That brought the total number of flights cancelled by American Airlines over the Halloween Weekend to over 1500.
The airline blamed bad weather and ongoing staff shortages are to blame.
In a statement provided on Saturday, it said two days of high winds at its main hub at Dallas-Fort Worth Airport had severely reduced its flight capacity, and left staff and planes out of sequence.
Thousands of angry passengers took to social media to vent their frustrations at the airline.
Many reported they had been unable to reach conferences or family gatherings over the Halloween weekend.
One passenger said they had three flights cancelled in two days. Another said it took four hours to reach the airline’s “rude” customer service staff after having two flights cancelled.
The cancellations had wrought “chaos” at Charlotte Douglas Airport in North Carolina, one person wrote.
“You’ve got brides and grooms and kids and people trying to make cruises and prepaid vacations all stranded with no reasons given,” the frustrated traveller wrote.
Last time I fly @AmericanAir. Originally our flight to Phoenix left on 10/31. American cancelled the flight on 10/30 10p rebooking us for a flight on 11/1. We need to be in Phoenix on 10/31. It took 4hrs to speak with customer service which provided no help and was rude.— Patrick Hall (@pghall32) October 31, 2021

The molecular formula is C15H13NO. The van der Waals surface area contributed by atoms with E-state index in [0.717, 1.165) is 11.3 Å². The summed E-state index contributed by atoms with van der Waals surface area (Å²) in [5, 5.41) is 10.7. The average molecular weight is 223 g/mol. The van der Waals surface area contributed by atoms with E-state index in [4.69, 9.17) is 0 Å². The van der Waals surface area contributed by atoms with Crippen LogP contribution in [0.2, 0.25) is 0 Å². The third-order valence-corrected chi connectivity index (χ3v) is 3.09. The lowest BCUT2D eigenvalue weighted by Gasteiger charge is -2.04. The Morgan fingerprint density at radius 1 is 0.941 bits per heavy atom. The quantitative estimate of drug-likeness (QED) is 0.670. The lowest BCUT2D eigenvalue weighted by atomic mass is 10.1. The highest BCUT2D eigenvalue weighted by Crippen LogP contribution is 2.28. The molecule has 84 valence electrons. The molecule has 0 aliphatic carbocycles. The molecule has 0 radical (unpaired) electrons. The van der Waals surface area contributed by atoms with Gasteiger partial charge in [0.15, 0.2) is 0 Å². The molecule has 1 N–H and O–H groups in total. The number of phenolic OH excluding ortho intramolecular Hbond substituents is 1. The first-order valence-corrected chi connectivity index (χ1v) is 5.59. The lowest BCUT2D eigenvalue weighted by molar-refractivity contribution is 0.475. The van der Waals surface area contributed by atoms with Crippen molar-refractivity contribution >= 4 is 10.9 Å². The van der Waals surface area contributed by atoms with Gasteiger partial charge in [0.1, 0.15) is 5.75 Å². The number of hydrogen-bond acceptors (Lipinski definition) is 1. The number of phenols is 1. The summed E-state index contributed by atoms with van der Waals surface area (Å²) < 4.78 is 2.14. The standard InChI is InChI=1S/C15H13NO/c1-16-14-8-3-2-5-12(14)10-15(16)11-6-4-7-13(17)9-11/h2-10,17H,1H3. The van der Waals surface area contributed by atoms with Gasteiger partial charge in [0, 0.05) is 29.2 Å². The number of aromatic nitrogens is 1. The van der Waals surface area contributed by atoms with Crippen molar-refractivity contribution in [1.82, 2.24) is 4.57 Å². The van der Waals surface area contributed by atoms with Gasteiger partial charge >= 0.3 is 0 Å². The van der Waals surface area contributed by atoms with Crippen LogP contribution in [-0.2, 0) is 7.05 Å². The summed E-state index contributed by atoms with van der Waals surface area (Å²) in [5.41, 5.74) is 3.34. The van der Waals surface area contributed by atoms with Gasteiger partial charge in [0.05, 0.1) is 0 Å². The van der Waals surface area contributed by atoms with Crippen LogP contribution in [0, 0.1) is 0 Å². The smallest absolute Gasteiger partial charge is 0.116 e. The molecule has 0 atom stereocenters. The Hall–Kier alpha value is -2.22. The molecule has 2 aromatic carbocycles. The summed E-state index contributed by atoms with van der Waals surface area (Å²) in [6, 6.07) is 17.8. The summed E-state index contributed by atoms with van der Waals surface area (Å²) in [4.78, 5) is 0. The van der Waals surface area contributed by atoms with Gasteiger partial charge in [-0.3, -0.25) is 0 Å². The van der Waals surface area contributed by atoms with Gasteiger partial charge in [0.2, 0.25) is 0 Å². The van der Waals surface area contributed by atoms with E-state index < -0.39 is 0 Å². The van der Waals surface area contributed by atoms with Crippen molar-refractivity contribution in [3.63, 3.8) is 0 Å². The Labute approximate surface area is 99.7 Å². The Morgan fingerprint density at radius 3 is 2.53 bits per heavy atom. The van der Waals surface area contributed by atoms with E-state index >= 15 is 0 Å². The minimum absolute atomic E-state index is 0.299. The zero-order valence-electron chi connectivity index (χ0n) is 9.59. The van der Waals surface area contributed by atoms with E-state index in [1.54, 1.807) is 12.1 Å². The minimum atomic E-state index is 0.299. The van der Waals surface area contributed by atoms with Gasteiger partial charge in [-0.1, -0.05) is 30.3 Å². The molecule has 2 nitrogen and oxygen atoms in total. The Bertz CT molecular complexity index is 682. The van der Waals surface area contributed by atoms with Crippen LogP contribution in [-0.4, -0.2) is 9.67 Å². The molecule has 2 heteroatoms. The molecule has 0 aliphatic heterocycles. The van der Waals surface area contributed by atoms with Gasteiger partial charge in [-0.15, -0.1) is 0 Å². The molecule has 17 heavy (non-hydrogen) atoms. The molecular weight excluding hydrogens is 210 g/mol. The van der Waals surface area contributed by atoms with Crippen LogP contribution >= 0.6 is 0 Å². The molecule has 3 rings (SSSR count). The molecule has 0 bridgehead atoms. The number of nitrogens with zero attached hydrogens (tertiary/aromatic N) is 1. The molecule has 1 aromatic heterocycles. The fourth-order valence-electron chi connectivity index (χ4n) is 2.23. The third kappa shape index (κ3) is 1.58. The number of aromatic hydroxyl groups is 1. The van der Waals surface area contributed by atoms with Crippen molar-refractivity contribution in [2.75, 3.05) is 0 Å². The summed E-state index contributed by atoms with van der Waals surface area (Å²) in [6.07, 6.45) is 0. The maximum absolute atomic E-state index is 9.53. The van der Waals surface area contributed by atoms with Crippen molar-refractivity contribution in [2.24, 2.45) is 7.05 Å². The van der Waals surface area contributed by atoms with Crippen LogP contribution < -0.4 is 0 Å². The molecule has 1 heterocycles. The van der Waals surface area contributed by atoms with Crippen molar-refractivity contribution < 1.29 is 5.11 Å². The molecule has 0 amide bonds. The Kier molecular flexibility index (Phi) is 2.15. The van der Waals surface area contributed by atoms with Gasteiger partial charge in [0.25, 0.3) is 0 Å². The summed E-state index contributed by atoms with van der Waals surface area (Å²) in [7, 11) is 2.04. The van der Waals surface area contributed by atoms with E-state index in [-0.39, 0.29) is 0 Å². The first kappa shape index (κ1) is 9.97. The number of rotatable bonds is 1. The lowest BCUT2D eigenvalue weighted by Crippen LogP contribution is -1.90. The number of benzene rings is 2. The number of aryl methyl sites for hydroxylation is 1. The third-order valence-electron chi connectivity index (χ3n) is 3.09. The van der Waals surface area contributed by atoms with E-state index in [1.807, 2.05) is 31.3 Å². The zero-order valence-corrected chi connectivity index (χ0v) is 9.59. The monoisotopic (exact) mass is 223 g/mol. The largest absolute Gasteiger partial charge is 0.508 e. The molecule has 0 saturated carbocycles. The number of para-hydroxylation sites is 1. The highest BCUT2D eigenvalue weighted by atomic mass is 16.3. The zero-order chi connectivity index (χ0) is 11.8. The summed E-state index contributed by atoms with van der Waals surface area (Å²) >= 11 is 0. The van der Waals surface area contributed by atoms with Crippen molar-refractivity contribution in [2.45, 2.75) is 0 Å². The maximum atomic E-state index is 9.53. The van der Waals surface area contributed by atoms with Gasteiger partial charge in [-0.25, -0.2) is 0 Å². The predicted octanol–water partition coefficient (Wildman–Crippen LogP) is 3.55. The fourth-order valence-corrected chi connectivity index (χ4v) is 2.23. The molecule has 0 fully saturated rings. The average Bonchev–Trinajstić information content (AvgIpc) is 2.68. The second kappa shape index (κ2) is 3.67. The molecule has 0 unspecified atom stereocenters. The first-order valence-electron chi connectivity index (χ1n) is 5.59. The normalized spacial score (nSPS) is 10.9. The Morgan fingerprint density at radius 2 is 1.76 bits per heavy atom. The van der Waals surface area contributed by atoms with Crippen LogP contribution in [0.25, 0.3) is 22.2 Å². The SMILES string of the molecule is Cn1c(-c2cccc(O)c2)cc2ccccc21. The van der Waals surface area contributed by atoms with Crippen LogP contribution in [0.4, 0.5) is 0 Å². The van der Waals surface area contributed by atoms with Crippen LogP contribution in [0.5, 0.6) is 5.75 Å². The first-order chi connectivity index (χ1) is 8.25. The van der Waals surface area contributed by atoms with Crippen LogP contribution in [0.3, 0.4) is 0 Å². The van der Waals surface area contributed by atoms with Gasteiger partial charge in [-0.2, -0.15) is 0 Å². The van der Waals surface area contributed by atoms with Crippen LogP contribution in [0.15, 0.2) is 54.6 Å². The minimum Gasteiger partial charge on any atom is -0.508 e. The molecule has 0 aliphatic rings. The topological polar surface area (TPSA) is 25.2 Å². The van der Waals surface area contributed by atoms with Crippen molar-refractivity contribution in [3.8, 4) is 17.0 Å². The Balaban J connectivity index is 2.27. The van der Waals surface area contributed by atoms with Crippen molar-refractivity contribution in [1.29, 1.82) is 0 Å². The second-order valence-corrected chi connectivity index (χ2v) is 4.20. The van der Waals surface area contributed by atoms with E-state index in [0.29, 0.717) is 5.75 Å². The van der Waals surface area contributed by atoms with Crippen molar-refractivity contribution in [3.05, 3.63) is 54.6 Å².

.@AmericanAir love it when you cancel someone’s international flight the morning of and send an email prompting you to call and your phone lines have over a 4 hr wait. This isn’t right…give preferential treatment to the international travelers.— Christine Alexis (@ChristieAlexis_) October 31, 2021
@JoeBrunoWSOC9 - more chaos at CLT with canceled flights after canceled flights. @AmericanAir - you’ve got brides & grooms & kids & people trying to make cruises & prepaid vacations all stranded with no reasons given.— Miche JC (@notanothermomma) October 31, 2021
In a statement to staff on Saturday shared with The Independent, American Airlines Chief Operating Officer David Seymour said two days of “severe winds” at Dallas-Fort Worth earlier in the week had halved the number of flights that were able to land there.
“This weather drove a large number of cancellations at (Dallas-Fort Worth), as we could only use two runways instead of the usual five that handle our operation.”
Airline crew had been stranded “out of sequence”, and they had proactively cancelled flights in response.
Mr Seymour said staffing shortages were expected to ease when 1800 return from leave on 1 November.
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